Grey Squirrel - Sciurus carolinensis
Grey Squirrels are distinguished from Red Squirrels by their grey fur, smaller ear tufts and their larger, more robust build. Some Greys have a brown/red coat, particularly behind the neck, which leads to some confusion with Red Squirrels. Greys sit with their large bushy tail arched over the back. Head and body length: 23-30 cm, tail length: 19-25 cm, Weight (adult): 400-600 gm. Just occasionally a pure white albino may occur. According to wildlife experts the odds against a pure white squirrel being born are one in 100,000.
Common in deciduous and mixed woodland, they are also found in hedgerows, trees, parks and gardens.
All year round
Life span up to 9 years. Grey Squirrels live in a compact, spherical nest (drey), 30-60 cm in diameter, with an outer frame of twigs and dry leaves and grass inside. They will occasionally take over nest boxes erected for owls and other large birds. They are diurnal, active from before sunrise to after sunset. The peak of activity is in the autumn. Their range covers 2-10 hectares. Females produce a litter of usually three young in the spring or late summer (or occasionally both), after a gestation period of 42-45 days. The young are weaned after 10 weeks and are independent at 16 weeks. They are considered a pest of forestry and are often killed on roads. They eat a range of foods such as tree bark, seeds and acorns, nuts and some types of fungi. They will also predate any bird nests that they discover, taking the eggs, young or even a tight-sitting adult bird.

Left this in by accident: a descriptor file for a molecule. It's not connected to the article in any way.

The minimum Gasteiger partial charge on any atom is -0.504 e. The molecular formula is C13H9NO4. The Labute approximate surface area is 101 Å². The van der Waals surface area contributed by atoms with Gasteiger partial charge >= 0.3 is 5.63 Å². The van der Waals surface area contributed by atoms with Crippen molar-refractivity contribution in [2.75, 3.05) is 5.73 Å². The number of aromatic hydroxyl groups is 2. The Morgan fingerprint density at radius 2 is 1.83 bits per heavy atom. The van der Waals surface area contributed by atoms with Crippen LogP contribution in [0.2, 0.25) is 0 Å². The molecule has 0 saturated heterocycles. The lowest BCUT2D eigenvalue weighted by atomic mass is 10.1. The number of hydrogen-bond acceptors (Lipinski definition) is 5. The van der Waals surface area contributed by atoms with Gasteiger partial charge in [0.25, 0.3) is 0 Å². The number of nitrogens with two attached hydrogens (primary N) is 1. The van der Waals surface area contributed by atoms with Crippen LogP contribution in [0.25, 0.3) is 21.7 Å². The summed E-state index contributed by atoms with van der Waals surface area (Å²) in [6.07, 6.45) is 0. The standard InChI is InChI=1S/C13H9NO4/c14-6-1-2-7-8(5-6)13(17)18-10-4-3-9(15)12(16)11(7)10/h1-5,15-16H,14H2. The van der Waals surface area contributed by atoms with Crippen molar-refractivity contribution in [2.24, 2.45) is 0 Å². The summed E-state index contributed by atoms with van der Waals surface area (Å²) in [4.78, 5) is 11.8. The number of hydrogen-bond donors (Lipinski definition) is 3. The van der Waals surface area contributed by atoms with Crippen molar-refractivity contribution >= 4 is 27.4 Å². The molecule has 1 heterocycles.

Grey Squirrels are an alien species and were introduced to the UK from the USA in the late nineteenth/early twentieth century. Their success has been to the detriment of our native Red Squirrels, more through spreading disease (squirrel pox) than outright competition. They are widespread throughout England and Wales, south of Cumbria and are common in local pockets in Scotland.
Common in Leicestershire and Rutland.
Leicestershire & Rutland Map
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